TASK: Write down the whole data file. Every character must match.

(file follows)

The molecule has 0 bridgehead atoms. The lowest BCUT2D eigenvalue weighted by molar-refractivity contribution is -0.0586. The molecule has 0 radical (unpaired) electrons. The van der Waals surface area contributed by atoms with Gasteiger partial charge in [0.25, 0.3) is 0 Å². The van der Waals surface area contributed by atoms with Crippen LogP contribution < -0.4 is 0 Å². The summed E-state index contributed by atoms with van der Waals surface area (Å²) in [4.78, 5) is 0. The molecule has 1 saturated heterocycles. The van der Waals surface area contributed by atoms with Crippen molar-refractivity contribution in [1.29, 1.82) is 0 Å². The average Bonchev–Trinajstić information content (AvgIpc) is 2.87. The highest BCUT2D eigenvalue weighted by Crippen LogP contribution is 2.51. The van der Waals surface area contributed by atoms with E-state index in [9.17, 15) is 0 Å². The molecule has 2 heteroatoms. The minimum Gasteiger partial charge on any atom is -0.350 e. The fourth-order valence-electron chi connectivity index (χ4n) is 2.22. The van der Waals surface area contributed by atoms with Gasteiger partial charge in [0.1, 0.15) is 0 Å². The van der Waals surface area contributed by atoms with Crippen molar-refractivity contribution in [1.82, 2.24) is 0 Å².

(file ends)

The molecule has 0 bridgehead atoms. The lowest BCUT2D eigenvalue weighted by molar-refractivity contribution is -0.0586. The molecule has 0 radical (unpaired) electrons. The van der Waals surface area contributed by atoms with Gasteiger partial charge in [0.25, 0.3) is 0 Å². The van der Waals surface area contributed by atoms with Crippen LogP contribution < -0.4 is 0 Å². The summed E-state index contributed by atoms with van der Waals surface area (Å²) in [4.78, 5) is 0. The molecule has 1 saturated heterocycles. The van der Waals surface area contributed by atoms with Crippen molar-refractivity contribution in [1.29, 1.82) is 0 Å². The average Bonchev–Trinajstić information content (AvgIpc) is 2.87. The highest BCUT2D eigenvalue weighted by Crippen LogP contribution is 2.51. The van der Waals surface area contributed by atoms with E-state index in [9.17, 15) is 0 Å². The molecule has 2 heteroatoms. The minimum Gasteiger partial charge on any atom is -0.350 e. The fourth-order valence-electron chi connectivity index (χ4n) is 2.22. The van der Waals surface area contributed by atoms with Gasteiger partial charge in [0.1, 0.15) is 0 Å². The van der Waals surface area contributed by atoms with Crippen molar-refractivity contribution in [1.82, 2.24) is 0 Å².